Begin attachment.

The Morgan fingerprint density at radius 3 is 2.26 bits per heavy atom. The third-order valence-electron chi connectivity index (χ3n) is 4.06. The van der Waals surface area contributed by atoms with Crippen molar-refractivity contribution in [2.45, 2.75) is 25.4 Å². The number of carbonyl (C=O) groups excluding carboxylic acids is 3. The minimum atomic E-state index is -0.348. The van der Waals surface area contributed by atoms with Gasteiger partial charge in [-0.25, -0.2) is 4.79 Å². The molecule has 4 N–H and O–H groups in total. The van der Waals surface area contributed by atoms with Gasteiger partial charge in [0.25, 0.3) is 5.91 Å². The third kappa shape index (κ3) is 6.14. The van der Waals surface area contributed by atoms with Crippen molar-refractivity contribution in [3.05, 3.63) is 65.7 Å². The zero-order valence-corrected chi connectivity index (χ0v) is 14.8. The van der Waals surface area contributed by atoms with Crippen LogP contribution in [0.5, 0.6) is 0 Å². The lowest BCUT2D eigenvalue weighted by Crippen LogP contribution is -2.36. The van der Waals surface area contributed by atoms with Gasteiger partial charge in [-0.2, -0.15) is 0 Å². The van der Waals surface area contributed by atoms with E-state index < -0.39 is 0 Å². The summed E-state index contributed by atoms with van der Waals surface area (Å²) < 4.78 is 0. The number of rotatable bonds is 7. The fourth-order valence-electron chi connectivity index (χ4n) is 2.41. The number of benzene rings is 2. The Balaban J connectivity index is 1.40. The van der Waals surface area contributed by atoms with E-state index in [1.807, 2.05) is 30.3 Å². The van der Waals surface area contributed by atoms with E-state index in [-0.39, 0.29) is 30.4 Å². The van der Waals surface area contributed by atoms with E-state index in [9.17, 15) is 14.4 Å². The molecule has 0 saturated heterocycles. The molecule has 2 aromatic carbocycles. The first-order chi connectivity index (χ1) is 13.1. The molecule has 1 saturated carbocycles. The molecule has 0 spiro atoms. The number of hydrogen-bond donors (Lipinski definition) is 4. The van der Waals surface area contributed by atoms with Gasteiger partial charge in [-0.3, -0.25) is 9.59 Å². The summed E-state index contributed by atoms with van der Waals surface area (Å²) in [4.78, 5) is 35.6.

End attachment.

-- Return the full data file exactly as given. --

The Morgan fingerprint density at radius 3 is 2.26 bits per heavy atom. The third-order valence-electron chi connectivity index (χ3n) is 4.06. The van der Waals surface area contributed by atoms with Crippen molar-refractivity contribution in [2.45, 2.75) is 25.4 Å². The number of carbonyl (C=O) groups excluding carboxylic acids is 3. The minimum atomic E-state index is -0.348. The van der Waals surface area contributed by atoms with Gasteiger partial charge in [-0.25, -0.2) is 4.79 Å². The molecule has 4 N–H and O–H groups in total. The van der Waals surface area contributed by atoms with Gasteiger partial charge in [0.25, 0.3) is 5.91 Å². The third kappa shape index (κ3) is 6.14. The van der Waals surface area contributed by atoms with Crippen molar-refractivity contribution in [3.05, 3.63) is 65.7 Å². The zero-order valence-corrected chi connectivity index (χ0v) is 14.8. The van der Waals surface area contributed by atoms with Crippen LogP contribution in [0.5, 0.6) is 0 Å². The lowest BCUT2D eigenvalue weighted by Crippen LogP contribution is -2.36. The van der Waals surface area contributed by atoms with Gasteiger partial charge in [-0.2, -0.15) is 0 Å². The van der Waals surface area contributed by atoms with E-state index < -0.39 is 0 Å². The summed E-state index contributed by atoms with van der Waals surface area (Å²) < 4.78 is 0. The number of rotatable bonds is 7. The fourth-order valence-electron chi connectivity index (χ4n) is 2.41. The number of benzene rings is 2. The Balaban J connectivity index is 1.40. The van der Waals surface area contributed by atoms with E-state index in [1.807, 2.05) is 30.3 Å². The van der Waals surface area contributed by atoms with E-state index in [-0.39, 0.29) is 30.4 Å². The van der Waals surface area contributed by atoms with E-state index in [9.17, 15) is 14.4 Å². The molecule has 0 saturated heterocycles. The molecule has 2 aromatic carbocycles. The first-order chi connectivity index (χ1) is 13.1. The molecule has 1 saturated carbocycles. The molecule has 0 spiro atoms. The number of hydrogen-bond donors (Lipinski definition) is 4. The van der Waals surface area contributed by atoms with Gasteiger partial charge in [-0.3, -0.25) is 9.59 Å². The summed E-state index contributed by atoms with van der Waals surface area (Å²) in [4.78, 5) is 35.6.